A Cuba Super Slam!
March 6, 2019
At the end of January, I took my first ever trip to fish the pristine saltwater flats of the Cuba Zapata. Our group of 8 anglers had been fishing Ascension Bay MX together for nearly a decade, and decided we were ready to change things up. Going to the same place year after year is beneficial in many ways. Each visit allows you to build on your previous experiences and develop a more intimate understanding of the fishery, as well as a more meaningful friendship with the guides and staff members. We return each year better prepared with fishing gear and flies than the previous one, and eager to test new theories that we develop in the offseason. These factors translate into confidence, which helps us make the most of each special trip. This new trip to Cuba, however, reminded me just how exciting it can be to experience a new destination for the first time, too. The new set of challenges should not be a negative, as good pre trip planning will eliminate the anxiety of not feeling prepared. This allows you to focus on the excitement of what the new landscape will look like, what kind of fish you’ll encounter, and how the program will run. About 2 weeks before departure, I like to lay my gear and travel bags out on the dining room table to begin packing. This is when I tend to get the “shopping bug”. After all, a new experience deserves a new toy! For this trip, I decided to try a new 9 weight fly rod, and had just cast the Winston Air Salt a few weeks before and really liked it.
When I called our Winston rep to order it, he mentioned that he had just received his 10 weight Air Salt demo and suggested I bring that along to try, as well. I am one of those guys who would be hard pressed to pick a “favorite of all time” fly rod, but I lean towards the medium to soft action side of the spectrum with my casting style. Being a fly shop owner, I feel compelled to fish current gear to stay relevant in the retail market. That being said, when you cast a lot of rods, you find some that you like, and some that may not fit your particular casting style. I completed the Winston Air Salt 9 weight set up with a Hatch 7 Plus reel and Rio Flats Pro floating line. This would be my Permit rod for the week to go along with my Bonefish rod (G Loomis Asquith 8 weight), Tarpon/ Snook rod (Sage Bass II Largemouth), and Cuda rod (10 weight Winston Air Salt).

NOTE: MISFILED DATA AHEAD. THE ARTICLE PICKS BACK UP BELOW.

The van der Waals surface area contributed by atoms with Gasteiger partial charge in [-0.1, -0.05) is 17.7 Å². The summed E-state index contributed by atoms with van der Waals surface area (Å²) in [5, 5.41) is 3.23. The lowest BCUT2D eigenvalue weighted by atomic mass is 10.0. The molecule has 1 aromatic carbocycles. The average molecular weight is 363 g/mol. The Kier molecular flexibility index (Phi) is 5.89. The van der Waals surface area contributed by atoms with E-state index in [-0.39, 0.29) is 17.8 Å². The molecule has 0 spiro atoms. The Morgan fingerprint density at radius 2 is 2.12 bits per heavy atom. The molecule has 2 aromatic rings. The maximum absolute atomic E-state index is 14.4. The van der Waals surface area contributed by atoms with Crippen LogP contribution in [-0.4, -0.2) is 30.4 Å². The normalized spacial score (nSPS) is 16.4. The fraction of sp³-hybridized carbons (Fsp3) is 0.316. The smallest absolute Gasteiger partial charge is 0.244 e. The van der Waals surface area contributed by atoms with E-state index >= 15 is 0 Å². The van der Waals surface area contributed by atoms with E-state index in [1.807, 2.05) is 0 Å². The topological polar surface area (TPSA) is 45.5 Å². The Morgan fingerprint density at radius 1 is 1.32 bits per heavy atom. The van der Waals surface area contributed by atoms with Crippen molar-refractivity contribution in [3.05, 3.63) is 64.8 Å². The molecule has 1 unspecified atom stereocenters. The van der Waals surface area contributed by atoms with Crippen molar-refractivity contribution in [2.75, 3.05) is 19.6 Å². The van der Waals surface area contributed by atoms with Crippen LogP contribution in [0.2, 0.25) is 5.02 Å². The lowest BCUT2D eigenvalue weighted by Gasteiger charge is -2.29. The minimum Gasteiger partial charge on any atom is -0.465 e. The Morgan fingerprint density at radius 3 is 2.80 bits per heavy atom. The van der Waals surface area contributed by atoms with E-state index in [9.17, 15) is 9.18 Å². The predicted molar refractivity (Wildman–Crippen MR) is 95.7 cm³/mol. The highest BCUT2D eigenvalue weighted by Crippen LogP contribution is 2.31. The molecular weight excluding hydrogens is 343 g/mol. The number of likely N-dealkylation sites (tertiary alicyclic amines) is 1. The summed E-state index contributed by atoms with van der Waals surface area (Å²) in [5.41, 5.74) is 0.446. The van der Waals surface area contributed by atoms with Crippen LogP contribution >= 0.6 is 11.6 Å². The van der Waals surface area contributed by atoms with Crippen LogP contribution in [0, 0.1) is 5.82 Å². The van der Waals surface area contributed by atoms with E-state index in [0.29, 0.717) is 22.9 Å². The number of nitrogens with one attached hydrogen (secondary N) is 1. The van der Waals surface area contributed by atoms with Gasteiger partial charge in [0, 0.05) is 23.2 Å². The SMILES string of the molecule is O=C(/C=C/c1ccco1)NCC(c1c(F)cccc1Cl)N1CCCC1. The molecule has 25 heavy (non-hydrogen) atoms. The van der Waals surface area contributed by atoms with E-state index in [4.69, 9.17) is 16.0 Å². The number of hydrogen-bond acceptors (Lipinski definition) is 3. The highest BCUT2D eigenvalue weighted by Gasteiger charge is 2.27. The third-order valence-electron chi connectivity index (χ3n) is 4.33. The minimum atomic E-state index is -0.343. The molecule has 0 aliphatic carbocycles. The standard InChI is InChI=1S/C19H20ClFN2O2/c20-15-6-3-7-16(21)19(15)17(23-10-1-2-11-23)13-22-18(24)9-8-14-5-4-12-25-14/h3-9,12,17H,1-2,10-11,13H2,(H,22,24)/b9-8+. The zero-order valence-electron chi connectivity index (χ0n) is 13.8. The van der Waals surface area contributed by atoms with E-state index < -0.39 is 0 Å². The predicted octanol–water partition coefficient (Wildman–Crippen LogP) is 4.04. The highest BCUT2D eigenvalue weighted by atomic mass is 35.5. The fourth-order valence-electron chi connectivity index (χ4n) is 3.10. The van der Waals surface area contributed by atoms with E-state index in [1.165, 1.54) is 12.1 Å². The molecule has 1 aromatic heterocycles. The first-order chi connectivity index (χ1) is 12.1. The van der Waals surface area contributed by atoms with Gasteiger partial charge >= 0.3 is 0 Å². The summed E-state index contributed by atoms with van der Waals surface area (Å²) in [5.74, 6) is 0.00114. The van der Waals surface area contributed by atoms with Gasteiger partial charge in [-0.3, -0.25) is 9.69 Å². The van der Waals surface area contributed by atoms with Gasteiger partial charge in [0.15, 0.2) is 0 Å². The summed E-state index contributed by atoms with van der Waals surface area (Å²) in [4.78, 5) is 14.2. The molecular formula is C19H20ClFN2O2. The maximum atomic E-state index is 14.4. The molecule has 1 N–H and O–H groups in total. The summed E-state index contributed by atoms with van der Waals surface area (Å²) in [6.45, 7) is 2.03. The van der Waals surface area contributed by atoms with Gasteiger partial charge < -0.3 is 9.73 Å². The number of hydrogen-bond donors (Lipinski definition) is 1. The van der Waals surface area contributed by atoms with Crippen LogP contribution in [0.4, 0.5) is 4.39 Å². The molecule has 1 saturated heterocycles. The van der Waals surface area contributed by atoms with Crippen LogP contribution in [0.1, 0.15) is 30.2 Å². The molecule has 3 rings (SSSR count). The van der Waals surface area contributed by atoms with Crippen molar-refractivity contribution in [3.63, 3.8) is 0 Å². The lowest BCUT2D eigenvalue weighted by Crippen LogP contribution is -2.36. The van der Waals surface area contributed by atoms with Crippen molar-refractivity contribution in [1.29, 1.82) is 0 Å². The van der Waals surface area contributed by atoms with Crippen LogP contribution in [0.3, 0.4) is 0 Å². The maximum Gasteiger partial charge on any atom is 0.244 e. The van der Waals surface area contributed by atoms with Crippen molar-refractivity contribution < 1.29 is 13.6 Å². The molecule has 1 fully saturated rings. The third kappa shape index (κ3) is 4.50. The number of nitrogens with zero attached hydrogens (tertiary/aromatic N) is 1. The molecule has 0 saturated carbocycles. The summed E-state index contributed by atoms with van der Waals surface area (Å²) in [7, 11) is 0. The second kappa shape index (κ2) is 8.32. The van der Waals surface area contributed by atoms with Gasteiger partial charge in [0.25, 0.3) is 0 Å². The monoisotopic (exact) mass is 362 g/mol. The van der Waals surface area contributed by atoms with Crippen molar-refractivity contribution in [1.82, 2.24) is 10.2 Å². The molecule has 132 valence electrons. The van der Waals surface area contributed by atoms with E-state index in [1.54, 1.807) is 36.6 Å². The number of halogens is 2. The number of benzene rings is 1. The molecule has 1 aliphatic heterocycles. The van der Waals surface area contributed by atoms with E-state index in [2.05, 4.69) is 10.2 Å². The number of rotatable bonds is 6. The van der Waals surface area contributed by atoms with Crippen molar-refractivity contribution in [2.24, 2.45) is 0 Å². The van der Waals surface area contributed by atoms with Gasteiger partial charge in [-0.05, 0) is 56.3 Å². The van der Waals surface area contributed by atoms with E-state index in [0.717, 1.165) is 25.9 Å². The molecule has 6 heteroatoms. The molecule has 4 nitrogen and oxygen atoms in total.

The first couple of days were mostly spent fishing the mangrove lined edges and shallow flats, throwing at whatever showed up. We had consistent action, catching numerous Tarpon, countless Bonefish, and a couple of great Barracuda. I only picked up the Permit rod a couple of times with fleeting opportunities. By day 3, I was committed to fishing for Permit and left the Bonefish rod in the rack. That morning was the windiest day yet, but the sky was blue, so visibility was good. The guide, Cachimbo, lined the skiff up along the deeper edge of the flat, and it wasn’t long before we spotted a push of water coming our way. As is often the case in windy conditions, fish pushing water show well because they are swimming into the wind so it creates waves moving in the opposite direction. If that same fish were to turn and swim with the waves, it would quickly become invisible. Unfortunately, when this situation presents itself, the angler is always dealing with a cross wind that can present a tricky angle for a cast. This shot was about a 60’er, and the fly landed perfectly, the fish turned and followed, and I expected an eat at any moment… then the fish just turned and vacated. We’ll never know what spooked that fish. Maybe I stripped too fast or too slow? Maybe he heard a wave echo on the boat gunnel? or Maybe he saw the leader….? Regardless, I put the fly where I thought that I wanted it and Cachimbo felt the same way, as he simply shrugged his shoulders and said, “good shot.” I know a lot of anglers would change their fly at that point feeling like the fish refused it; however, the fish was obviously interested, and I have a tremendous amount of confidence in that particular pattern (our custom tied Lagrow’s crab). A few hundred yards of poling later, another Permit showed behind another push of nervous water. The casting angle and distance were similar to the first shot. The fly landed and the fish ate on the second or third strip, and was off to the races! About 20 minutes later Cachimbo and I snapped a few photos and I released my first Permit in Cuba.